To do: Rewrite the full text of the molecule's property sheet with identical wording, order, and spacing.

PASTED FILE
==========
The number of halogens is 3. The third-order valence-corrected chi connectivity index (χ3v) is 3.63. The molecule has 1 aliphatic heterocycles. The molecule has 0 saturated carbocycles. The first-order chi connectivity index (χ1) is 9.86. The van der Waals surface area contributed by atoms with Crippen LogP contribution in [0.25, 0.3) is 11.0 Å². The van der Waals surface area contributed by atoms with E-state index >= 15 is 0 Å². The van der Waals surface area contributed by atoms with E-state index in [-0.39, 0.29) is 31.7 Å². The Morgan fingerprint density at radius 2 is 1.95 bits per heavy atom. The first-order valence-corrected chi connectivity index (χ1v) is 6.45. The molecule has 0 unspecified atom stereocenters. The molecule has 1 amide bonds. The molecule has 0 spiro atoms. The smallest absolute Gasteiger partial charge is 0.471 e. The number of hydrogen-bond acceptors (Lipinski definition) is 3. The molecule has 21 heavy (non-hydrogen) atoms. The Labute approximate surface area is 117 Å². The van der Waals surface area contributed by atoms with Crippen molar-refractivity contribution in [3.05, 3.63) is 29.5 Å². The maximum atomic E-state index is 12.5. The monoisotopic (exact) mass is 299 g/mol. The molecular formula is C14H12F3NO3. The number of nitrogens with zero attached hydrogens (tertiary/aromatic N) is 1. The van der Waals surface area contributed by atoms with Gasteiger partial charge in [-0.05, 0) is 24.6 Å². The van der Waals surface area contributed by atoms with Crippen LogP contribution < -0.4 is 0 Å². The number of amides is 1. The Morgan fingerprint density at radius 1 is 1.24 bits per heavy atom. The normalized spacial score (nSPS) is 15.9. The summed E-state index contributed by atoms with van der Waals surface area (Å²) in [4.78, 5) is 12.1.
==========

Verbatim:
The number of halogens is 3. The third-order valence-corrected chi connectivity index (χ3v) is 3.63. The molecule has 1 aliphatic heterocycles. The molecule has 0 saturated carbocycles. The first-order chi connectivity index (χ1) is 9.86. The van der Waals surface area contributed by atoms with Crippen LogP contribution in [0.25, 0.3) is 11.0 Å². The van der Waals surface area contributed by atoms with E-state index >= 15 is 0 Å². The van der Waals surface area contributed by atoms with E-state index in [-0.39, 0.29) is 31.7 Å². The Morgan fingerprint density at radius 2 is 1.95 bits per heavy atom. The first-order valence-corrected chi connectivity index (χ1v) is 6.45. The molecule has 0 unspecified atom stereocenters. The molecule has 1 amide bonds. The molecule has 0 spiro atoms. The smallest absolute Gasteiger partial charge is 0.471 e. The number of hydrogen-bond acceptors (Lipinski definition) is 3. The molecule has 21 heavy (non-hydrogen) atoms. The Labute approximate surface area is 117 Å². The van der Waals surface area contributed by atoms with Crippen molar-refractivity contribution in [3.05, 3.63) is 29.5 Å². The maximum atomic E-state index is 12.5. The monoisotopic (exact) mass is 299 g/mol. The molecular formula is C14H12F3NO3. The number of nitrogens with zero attached hydrogens (tertiary/aromatic N) is 1. The van der Waals surface area contributed by atoms with Gasteiger partial charge in [-0.05, 0) is 24.6 Å². The van der Waals surface area contributed by atoms with Crippen LogP contribution < -0.4 is 0 Å². The number of amides is 1. The Morgan fingerprint density at radius 1 is 1.24 bits per heavy atom. The normalized spacial score (nSPS) is 15.9. The summed E-state index contributed by atoms with van der Waals surface area (Å²) in [4.78, 5) is 12.1.